'Sakhi' Book Club Nov. 2010 Pick
Lisa See’s Snow Flower and the Secret Fan is a mesmerizing tale of love, misunderstanding, betrayal and remorse. Beyond all that, it’s a story of enduring female friendship.
At the tender age of seven Lily is united in what is meant to be an eternal bond of love with her laotong, Snow Flower. Their new relationship is translated for English readers as ‘old sames’, which can be interpreted to be soul mates. This relationship is of the until-death-do-us-part kind. The novel clearly delineates men’s world and women’s world, which can never be one and the same. (It is left to us to understand by inference that a man can never be a woman’s kindred spirit.) Both Lily and Snow Flower grow up to marry, move away, and raise families, but never allow themselves to drift apart.
In the 19th century Chinese culture that the author places her novel in, a woman’s life is one of sorrow. Unwanted from birth, regarded as a burden upon the household, a girl can redeem herself only through marriage, and producing a son (preferably many sons). Even then, she is at the mercy of her mother-in-law who has the final say in domestic matters. To ensure as satisfactory a marriage as possible, a young woman has to present to her future in-laws a pair of ‘golden lilies’, dainty child-sized feet. To achieve this feat of podiatric wonder, girl children had their feet bound in a process that could be fatal, and was always excruciating. Foot binding resulted in broken toes, restricted movement, and often precipitated osteoporosis. Even when successful, what was achieved was a pair of deformed little stumps that would probably not satisfy any modern foot fetishist.
In Lily’s case, her perfect ‘golden lilies’ gain her entry into a higher social standing, a kind-hearted husband, and tolerable in-laws. She was the luckier of the two laotongs. As the two young women settle into lives very different from one another, their friendship shows some signs of strain though they are still true to their bond. That’s until the growing chasm in their lives shatters under a misunderstanding that unleashes Lily’s hurt, and subsequently, her ferocious anger.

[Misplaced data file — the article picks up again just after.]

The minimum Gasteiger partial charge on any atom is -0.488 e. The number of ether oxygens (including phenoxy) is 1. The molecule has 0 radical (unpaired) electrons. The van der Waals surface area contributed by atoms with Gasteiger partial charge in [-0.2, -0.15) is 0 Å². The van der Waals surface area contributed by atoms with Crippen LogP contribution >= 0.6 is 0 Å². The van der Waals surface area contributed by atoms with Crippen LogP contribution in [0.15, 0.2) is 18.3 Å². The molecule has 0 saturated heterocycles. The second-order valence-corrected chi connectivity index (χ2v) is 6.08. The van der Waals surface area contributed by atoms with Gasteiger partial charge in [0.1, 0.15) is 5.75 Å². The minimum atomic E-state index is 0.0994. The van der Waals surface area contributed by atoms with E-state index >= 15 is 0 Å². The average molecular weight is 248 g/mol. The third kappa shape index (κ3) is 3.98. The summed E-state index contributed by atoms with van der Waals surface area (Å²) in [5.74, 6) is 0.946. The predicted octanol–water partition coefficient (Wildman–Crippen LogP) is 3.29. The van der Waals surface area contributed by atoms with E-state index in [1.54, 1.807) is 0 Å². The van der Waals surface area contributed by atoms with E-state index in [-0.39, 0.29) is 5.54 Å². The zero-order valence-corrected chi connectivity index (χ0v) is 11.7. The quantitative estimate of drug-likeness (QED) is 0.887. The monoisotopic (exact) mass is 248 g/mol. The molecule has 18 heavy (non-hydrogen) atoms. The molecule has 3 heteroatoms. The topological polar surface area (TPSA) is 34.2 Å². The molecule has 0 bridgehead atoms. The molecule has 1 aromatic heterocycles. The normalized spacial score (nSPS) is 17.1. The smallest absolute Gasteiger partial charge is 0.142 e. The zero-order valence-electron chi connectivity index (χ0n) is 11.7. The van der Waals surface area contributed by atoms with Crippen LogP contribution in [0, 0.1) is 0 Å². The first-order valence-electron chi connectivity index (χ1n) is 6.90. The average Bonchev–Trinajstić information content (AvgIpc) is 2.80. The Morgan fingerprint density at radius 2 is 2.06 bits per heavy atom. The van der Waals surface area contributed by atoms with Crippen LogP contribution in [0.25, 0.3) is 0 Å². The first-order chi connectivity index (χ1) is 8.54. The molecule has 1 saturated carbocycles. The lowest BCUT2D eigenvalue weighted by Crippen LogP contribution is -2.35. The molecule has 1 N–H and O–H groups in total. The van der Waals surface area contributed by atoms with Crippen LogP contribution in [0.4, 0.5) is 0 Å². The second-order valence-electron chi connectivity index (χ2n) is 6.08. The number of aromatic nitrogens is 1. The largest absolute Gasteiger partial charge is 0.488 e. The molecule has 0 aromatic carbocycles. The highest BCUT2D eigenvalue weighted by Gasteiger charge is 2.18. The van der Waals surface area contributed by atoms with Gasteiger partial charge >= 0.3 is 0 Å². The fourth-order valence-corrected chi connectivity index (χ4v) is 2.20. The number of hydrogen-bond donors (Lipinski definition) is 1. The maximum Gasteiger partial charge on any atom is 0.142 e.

Lisa See anchors her story in the heart of Chinese culture and tradition. Though foot binding is thankfully a thing of the past, certain traditions still endure. The story’s protagonists communicate with each other through nushu, a script exclusively developed and used by women, though now the Chinese government is apparently trying to preserve this unique part of their linguistic history.
While reading about another country’s social mores, the reader is fascinated and/or repelled by customs and values that are alien to his own, but the purpose and the power of fiction are to transcend these divisive barriers. It would be a rare woman who couldn’t identify in some way with either Lily or Snow Flower.